US 4006264 A
Confectioners' fats are prepared by hydrogenating a lauric fat to an iodine value less than about 3.0, crystallizing the fat at a temperature between 90° F and 110° F, and recovering the liquid fraction. The liquid fraction is the desired confectioners' fat which contains more lauric acid and less stearic acid than the uncrystallized lauric fat.
1. A process for preparing a liquid fraction confectioners' fat comprising:
randomizing by interesterification a mixture of a hydrogenated lauric fat and a hydrogenated non-lauric fat portion, said lauric fat portion containing fatty acids having predominantly 6, 8, 10, 16 and 18 carbon atoms, the non-lauric fat portion containing at least 30% palmitic acid said mixture having an iodine value of less than about 3.0,
crystallizing the randomized mixture of fats at a temperature between about 90° F. and 110° F. for a period of time sufficient to obtain a solid filter cake fraction and a liquid filtrate fraction wherein the liquid fraction contains more lauric acid and less stearic acid than is contained in the uncrystallized, randomized mixture, said stearic acid content being reduced by about 7.7%-24% and said lauric acid content being increased by about 4.9%-10.3%; and,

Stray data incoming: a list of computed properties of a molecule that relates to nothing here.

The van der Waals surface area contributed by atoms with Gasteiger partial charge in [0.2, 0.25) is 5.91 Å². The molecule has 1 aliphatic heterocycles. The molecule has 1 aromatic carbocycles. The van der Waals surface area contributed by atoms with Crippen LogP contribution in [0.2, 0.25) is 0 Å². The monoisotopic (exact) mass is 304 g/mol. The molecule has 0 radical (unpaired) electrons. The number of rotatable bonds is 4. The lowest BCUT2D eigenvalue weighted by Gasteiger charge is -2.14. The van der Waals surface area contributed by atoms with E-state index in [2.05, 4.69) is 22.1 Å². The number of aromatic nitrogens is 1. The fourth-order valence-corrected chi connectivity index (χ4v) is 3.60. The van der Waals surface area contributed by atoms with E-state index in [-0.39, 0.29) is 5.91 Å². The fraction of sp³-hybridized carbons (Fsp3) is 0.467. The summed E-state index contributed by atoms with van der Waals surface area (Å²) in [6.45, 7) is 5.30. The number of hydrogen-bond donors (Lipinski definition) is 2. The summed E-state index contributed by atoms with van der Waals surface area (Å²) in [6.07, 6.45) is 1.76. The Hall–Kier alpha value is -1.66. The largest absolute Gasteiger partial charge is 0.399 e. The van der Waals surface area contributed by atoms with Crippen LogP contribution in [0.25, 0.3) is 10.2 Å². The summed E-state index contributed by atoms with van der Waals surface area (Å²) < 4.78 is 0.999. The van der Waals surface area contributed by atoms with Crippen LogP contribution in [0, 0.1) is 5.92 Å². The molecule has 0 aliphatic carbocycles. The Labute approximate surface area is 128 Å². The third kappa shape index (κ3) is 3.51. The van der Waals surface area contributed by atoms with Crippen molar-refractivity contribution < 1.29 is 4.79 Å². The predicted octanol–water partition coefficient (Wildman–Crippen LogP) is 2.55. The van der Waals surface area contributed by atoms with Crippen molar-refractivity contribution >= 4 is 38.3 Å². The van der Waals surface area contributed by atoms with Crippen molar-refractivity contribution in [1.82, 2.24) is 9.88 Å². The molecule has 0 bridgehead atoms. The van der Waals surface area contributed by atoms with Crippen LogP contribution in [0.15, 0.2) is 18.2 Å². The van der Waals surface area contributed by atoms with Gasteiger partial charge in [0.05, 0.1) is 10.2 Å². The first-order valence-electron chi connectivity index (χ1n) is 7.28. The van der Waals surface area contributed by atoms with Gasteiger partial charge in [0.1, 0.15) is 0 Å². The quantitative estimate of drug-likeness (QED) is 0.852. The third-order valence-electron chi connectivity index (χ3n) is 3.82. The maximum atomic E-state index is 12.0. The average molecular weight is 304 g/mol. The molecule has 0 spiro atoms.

recovering the liquid fraction.
2. The process of claim 1 wherein the randomized fat is crystallized at a temperature between about 98° F. and 103° F.
3. A confectioners' fat produced by the method of claim 1 comprising more lauric acid than stearic acid, the ratio of lauric acid to stearic acid being about 2.4:1 to 4.5:1.
This application is a continuation application of U.S. application Ser. No. 411,523, filed Oct. 31, 1973 now abandoned.
This invention relates to an improved method for the preparation of confectioners' fats by a nonsolvent fractionation process.